And I, you know, what do I, felt, "What do you do?" So I'm like, you know, go over there and I'm sitting down in this lady's living room and her husband, not in the church, sitting there, and we got to talking, and it was messy. And I don't know. I've never been part of anything like this. And I kind of hemmed and hawed and said, "Well, you know, maybe best don't come back to church till you get this whatever." There were a few tears, and I thought, "Woah, boy, this is awful." Do I want to do this the rest of my life, or do anything like this? So finally I said, "Well, it's time to go."
So I excused myself, and I feel kind of, you know, and I go out, and my car's parked in front of the house on the street. And I get in my car, 1967 Pontiac, a real boat. And it won't start. The battery's dead. I don't have a set of jumper cables. This is, no cell phone, in those days there were no cell phone. I said, "Oh, boy, what do I got to..." I sheepishly went back up to the house, knocked on the door, and asked the non-member husband, "Would you mind coming out and jumping my car for me?" Just after I told his wife she couldn't come to church, you know. And he did. And I went on my way and I'm thinking "Darris, you are really ones dummy."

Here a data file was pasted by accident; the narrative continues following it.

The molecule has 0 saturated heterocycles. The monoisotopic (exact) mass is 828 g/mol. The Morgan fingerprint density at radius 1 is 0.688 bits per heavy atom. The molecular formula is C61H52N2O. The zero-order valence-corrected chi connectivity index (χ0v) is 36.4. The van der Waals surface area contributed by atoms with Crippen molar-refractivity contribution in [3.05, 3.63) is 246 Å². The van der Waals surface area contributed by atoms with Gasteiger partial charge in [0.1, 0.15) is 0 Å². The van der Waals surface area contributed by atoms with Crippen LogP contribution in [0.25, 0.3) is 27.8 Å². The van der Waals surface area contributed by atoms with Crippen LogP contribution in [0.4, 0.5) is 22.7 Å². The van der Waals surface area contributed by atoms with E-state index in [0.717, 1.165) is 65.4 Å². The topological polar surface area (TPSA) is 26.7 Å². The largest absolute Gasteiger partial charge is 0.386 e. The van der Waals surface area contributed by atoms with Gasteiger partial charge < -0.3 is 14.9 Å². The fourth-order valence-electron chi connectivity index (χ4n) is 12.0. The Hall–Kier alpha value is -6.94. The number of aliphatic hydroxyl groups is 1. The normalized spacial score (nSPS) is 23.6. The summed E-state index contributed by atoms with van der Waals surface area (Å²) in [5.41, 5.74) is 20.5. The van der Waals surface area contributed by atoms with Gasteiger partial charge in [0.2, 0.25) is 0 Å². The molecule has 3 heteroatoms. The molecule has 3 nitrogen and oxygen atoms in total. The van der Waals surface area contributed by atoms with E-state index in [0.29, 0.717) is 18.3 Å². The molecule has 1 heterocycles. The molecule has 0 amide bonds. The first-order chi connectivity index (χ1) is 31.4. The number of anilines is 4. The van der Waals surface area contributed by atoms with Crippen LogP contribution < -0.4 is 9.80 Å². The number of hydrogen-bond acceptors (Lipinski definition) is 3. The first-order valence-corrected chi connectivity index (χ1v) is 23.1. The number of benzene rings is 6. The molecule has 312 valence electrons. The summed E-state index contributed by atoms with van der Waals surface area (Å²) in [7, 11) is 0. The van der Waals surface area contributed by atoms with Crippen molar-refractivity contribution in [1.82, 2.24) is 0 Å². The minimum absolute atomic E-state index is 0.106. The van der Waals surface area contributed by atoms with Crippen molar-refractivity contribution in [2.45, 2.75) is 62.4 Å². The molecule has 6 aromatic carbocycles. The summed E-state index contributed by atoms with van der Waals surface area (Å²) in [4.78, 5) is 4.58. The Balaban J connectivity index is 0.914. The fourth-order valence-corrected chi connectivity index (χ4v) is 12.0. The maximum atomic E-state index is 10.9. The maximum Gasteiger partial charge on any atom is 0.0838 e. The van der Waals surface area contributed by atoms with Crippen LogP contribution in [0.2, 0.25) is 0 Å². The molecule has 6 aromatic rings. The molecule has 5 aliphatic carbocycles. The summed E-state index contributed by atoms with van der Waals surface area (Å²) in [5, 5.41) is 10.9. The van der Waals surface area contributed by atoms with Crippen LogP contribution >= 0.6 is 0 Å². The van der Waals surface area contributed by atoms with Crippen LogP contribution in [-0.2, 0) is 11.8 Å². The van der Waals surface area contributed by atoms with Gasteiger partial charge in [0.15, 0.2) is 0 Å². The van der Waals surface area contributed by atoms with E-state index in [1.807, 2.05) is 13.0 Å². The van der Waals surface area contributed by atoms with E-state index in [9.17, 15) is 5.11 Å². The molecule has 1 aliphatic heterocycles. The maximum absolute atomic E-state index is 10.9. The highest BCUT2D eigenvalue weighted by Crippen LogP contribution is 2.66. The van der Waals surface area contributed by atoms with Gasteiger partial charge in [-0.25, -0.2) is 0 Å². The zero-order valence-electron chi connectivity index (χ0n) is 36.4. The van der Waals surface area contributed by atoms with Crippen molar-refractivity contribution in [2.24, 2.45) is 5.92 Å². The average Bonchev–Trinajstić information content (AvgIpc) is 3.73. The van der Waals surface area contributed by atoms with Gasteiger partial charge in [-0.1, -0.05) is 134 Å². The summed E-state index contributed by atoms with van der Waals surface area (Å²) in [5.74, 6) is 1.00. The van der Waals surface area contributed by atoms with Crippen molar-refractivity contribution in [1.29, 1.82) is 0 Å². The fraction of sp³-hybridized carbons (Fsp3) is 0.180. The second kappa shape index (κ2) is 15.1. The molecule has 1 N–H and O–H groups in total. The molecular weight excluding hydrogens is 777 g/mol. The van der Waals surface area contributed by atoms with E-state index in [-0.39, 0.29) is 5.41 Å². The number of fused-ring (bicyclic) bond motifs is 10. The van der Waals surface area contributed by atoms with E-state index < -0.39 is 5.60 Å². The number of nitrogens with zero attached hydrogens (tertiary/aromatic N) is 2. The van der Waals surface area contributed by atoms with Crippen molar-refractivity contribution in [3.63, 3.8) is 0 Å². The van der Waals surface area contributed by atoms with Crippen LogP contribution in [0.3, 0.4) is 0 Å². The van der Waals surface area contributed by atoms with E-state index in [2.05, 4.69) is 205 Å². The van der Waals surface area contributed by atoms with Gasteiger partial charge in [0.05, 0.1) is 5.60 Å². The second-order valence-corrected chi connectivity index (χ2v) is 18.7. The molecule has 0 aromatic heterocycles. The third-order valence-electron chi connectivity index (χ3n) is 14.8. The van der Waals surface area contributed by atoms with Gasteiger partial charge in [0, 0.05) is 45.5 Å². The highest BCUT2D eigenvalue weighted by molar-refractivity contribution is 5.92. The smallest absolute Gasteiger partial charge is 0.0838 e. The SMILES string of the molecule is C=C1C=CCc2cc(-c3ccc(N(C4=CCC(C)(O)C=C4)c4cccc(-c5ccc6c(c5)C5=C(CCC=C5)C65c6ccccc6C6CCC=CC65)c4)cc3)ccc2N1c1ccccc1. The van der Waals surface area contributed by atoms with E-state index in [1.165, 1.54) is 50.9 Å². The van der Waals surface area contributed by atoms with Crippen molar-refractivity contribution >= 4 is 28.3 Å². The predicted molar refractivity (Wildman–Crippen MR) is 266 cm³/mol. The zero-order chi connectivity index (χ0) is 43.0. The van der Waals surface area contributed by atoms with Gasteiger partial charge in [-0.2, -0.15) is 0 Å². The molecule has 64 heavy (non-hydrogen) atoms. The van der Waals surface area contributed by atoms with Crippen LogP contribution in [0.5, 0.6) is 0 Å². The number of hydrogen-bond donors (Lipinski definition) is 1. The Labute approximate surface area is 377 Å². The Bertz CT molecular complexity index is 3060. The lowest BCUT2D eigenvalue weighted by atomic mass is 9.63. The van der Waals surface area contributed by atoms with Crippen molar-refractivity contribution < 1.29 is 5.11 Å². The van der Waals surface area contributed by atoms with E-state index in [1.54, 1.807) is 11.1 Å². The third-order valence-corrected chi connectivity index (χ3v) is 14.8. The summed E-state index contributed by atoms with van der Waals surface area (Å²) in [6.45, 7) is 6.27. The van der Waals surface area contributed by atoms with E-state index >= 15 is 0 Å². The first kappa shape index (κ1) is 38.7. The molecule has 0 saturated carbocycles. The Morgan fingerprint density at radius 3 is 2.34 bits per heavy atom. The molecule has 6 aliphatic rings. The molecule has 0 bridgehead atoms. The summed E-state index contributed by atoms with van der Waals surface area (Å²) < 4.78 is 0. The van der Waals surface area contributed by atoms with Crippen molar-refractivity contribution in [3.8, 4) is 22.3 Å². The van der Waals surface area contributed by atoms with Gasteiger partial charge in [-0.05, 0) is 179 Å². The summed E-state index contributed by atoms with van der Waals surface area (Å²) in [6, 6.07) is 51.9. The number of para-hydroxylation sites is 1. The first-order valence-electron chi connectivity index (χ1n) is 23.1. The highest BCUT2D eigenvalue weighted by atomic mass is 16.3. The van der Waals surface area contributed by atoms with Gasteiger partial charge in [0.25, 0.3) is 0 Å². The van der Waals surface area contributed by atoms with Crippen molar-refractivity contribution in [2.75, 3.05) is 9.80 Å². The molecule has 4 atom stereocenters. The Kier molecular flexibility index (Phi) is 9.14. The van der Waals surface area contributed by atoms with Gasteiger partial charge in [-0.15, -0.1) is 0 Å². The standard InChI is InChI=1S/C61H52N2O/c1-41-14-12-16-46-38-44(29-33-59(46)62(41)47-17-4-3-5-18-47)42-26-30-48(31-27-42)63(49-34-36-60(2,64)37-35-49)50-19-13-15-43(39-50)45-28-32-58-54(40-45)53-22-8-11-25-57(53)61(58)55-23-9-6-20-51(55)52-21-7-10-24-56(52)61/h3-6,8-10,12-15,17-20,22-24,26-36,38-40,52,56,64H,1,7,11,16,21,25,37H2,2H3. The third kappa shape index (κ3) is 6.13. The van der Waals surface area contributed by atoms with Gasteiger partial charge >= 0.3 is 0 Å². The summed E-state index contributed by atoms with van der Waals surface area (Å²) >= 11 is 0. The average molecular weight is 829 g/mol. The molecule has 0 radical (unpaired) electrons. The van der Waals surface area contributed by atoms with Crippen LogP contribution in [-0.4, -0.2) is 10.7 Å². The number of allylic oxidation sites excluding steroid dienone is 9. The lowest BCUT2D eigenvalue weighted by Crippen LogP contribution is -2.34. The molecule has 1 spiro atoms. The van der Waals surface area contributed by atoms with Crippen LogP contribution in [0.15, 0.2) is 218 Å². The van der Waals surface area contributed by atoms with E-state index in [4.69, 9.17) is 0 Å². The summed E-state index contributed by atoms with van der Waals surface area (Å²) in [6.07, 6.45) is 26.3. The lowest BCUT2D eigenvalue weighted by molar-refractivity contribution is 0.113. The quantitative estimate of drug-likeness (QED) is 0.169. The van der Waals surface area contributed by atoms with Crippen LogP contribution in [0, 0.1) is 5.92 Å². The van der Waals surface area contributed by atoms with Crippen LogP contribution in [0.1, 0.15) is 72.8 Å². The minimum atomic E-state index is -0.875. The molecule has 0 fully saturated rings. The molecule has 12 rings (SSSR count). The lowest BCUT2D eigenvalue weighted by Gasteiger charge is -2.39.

I was glad my dad, never a member of the church, didn't see that night. That was not my finest. I learned a lot from that, but I had to go, and I think God was teaching me something because out of that, I learned how not to do it. I learned compassion. I learned understanding. Don't be too quick to pull the trigger. You know, through the years, I had other situations where you had to deal as well. But I learned a great deal from that. Like I say, you don't do it as the first option. But there are times, biblically, when things have to be done, ultimately for the restoration of the individual, one hopes, and certainly for the Church.
But, what's beautiful about this story in 1 Corinthians is this. There's a follow-up. It's in 2 Corinthians 2. Let's turn over to it, because it has a good ending... There's repentance, and there's restoration... In 2 Corinthians 2, Paul writes another follow-up letter, and he tells them how to handle the aftermath of this. He says in verse 1, and I'm reading from the New Living Translation, "I decided I would not bring you grief with another visit. For if I cause you grief, who will make me glad? Certainly not someone I've grieved. That's why I wrote to you as I did, so that when I do come, I won't be grieved by the ones who ought to give me the greatest joy. Surely you know my joy comes from your being joyful."